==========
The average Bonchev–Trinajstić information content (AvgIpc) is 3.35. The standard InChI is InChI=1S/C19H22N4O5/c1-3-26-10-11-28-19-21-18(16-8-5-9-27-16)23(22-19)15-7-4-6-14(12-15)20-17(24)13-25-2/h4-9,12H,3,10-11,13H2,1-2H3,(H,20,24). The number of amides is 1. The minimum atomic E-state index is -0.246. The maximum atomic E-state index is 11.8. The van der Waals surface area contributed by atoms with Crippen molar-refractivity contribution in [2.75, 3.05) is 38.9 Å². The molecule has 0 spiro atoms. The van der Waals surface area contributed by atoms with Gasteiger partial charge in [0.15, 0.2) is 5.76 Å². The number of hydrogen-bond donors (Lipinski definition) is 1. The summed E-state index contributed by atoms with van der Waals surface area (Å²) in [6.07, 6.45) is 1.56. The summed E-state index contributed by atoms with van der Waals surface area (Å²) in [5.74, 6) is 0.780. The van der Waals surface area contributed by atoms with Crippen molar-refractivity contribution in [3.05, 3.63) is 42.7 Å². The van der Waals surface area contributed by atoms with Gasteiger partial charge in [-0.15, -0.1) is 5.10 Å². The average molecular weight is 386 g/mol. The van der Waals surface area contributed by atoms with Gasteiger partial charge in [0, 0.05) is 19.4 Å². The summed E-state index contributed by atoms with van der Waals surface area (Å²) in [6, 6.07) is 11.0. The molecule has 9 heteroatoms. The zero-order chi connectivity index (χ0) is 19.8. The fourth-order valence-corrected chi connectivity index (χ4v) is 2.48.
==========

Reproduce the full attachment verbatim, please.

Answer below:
The average Bonchev–Trinajstić information content (AvgIpc) is 3.35. The standard InChI is InChI=1S/C19H22N4O5/c1-3-26-10-11-28-19-21-18(16-8-5-9-27-16)23(22-19)15-7-4-6-14(12-15)20-17(24)13-25-2/h4-9,12H,3,10-11,13H2,1-2H3,(H,20,24). The number of amides is 1. The minimum atomic E-state index is -0.246. The maximum atomic E-state index is 11.8. The van der Waals surface area contributed by atoms with Crippen molar-refractivity contribution in [2.75, 3.05) is 38.9 Å². The molecule has 0 spiro atoms. The van der Waals surface area contributed by atoms with Gasteiger partial charge in [0.15, 0.2) is 5.76 Å². The number of hydrogen-bond donors (Lipinski definition) is 1. The summed E-state index contributed by atoms with van der Waals surface area (Å²) in [6.07, 6.45) is 1.56. The summed E-state index contributed by atoms with van der Waals surface area (Å²) in [5.74, 6) is 0.780. The van der Waals surface area contributed by atoms with Crippen molar-refractivity contribution in [3.05, 3.63) is 42.7 Å². The van der Waals surface area contributed by atoms with Gasteiger partial charge in [-0.15, -0.1) is 5.10 Å². The average molecular weight is 386 g/mol. The van der Waals surface area contributed by atoms with Gasteiger partial charge in [0, 0.05) is 19.4 Å². The summed E-state index contributed by atoms with van der Waals surface area (Å²) in [6, 6.07) is 11.0. The molecule has 9 heteroatoms. The zero-order chi connectivity index (χ0) is 19.8. The fourth-order valence-corrected chi connectivity index (χ4v) is 2.48.